Astronomers using the SPHERE instrument on the European Southern Observatory’s Very Large Telescope have made the first “robust” detection of an infant planet – PDS 70b – in the process of forming as it plows through a dusty disc around a hot, young dwarf star.
Researchers also were able to measure the brightness of the planet at different wavelengths, determining it to be a gas giant a few times more massive than Jupiter with a cloudy atmosphere and a surface temperature around 1,000 C (1,800 F), hotter than any planet in Earth’s solar system. The planet circles its parent star, PDS 70, at a distance of about 3.3 billion kilometres (2 billion miles), taking 120 years to complete one orbit.
PDS 70 is a youngster itself, a 4.5-million-year-old T Tauri star surrounded by a circumstellar disc of gas and dust about 130 astronomical units across, or about 19 billion kilometres (12 billion miles).
In a remarkable image, the young planet is clearly visible, standing out as a distinctive bright spot just to the right of PDS 70, which is blocked out by a mask. Without the mask, or coronagraph, the star’s light would overwhelm the light from the planet.
“These discs around young stars are the birthplaces of planets, but so far only a handful of observations have detected hints of baby planets in them,” said Miriam Keppler, leader of a team representing the Max Planck Institute for Astronomy that discovered the still-forming planet. “The problem is that until now, most of these planet candidates could just have been features in the disc.”
A second Max Planck team led by André Müller used SPHERE to capture the image of PDS 70b. SPHERE was designed to study exoplanets and proto-planetary discs using a technique known as high-contrast imaging to filter out the planet’s light from the glare of its star. But even using a coronagraph, a variety of imaging and data processing techniques are required to detect the signal from a relatively faint planetary companion.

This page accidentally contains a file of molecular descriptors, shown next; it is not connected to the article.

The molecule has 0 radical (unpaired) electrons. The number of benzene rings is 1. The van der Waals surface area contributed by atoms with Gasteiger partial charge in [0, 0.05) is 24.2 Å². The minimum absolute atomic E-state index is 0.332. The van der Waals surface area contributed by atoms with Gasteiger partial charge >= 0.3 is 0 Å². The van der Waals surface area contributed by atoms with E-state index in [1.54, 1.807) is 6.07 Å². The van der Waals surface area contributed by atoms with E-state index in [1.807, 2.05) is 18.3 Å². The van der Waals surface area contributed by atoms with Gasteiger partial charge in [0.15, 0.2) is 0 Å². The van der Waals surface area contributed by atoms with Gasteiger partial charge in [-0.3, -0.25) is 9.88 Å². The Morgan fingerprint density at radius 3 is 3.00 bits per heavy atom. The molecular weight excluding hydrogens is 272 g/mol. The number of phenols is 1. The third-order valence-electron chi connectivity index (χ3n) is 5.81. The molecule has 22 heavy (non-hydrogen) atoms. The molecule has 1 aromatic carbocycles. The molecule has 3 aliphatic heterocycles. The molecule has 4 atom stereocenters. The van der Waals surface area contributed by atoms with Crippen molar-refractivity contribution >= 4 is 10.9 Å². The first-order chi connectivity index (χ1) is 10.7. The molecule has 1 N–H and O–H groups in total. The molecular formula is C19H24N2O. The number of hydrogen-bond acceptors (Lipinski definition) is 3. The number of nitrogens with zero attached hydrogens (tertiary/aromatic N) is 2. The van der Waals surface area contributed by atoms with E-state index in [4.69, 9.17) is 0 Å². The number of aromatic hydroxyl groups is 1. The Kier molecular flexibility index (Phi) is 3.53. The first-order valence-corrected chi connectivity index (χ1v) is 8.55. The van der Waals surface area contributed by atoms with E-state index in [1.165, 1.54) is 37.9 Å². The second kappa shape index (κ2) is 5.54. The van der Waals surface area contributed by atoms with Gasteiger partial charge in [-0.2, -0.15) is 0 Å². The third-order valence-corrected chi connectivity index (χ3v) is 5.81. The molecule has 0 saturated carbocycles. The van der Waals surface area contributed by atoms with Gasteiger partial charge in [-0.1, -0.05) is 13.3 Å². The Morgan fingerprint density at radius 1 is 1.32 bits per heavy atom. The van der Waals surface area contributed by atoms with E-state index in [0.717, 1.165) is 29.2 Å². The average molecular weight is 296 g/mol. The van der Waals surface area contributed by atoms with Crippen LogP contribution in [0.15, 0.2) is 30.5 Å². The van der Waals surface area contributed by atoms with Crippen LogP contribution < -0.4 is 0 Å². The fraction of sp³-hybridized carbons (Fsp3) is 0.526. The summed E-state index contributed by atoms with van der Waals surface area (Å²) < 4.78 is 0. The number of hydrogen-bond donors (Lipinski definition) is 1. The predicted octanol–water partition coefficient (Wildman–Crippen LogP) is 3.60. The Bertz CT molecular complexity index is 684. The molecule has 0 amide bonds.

The proto-planetary disc and PDS 70b were studied over the course of two survey programmes, one aimed at imaging 600 young nearby stars in the near-infrared using high-contrast and high-angular resolution and another focused on studying known circumstellar disks to learn more about the initial conditions of planetary formation.
“For our study, we selected PDS 70, a star that was already suspected of having a young planet circling around it,” said Keppler, a Max Planck doctoral student.
As it turns out, the planet orbiting PDS 70 has carved out a so-called transition disk, that is, a proto-planetary disc with one or more gaps where planets are in the process of forming. Such features were known previously, but this is the first time the planet causing one has been directly detected.
“Keppler’s results give us a new window onto the complex and poorly-understood early stages of planetary evolution,” said Müller. “We needed to observe a planet in a young star’s disc to really understand the processes behind planet formation.”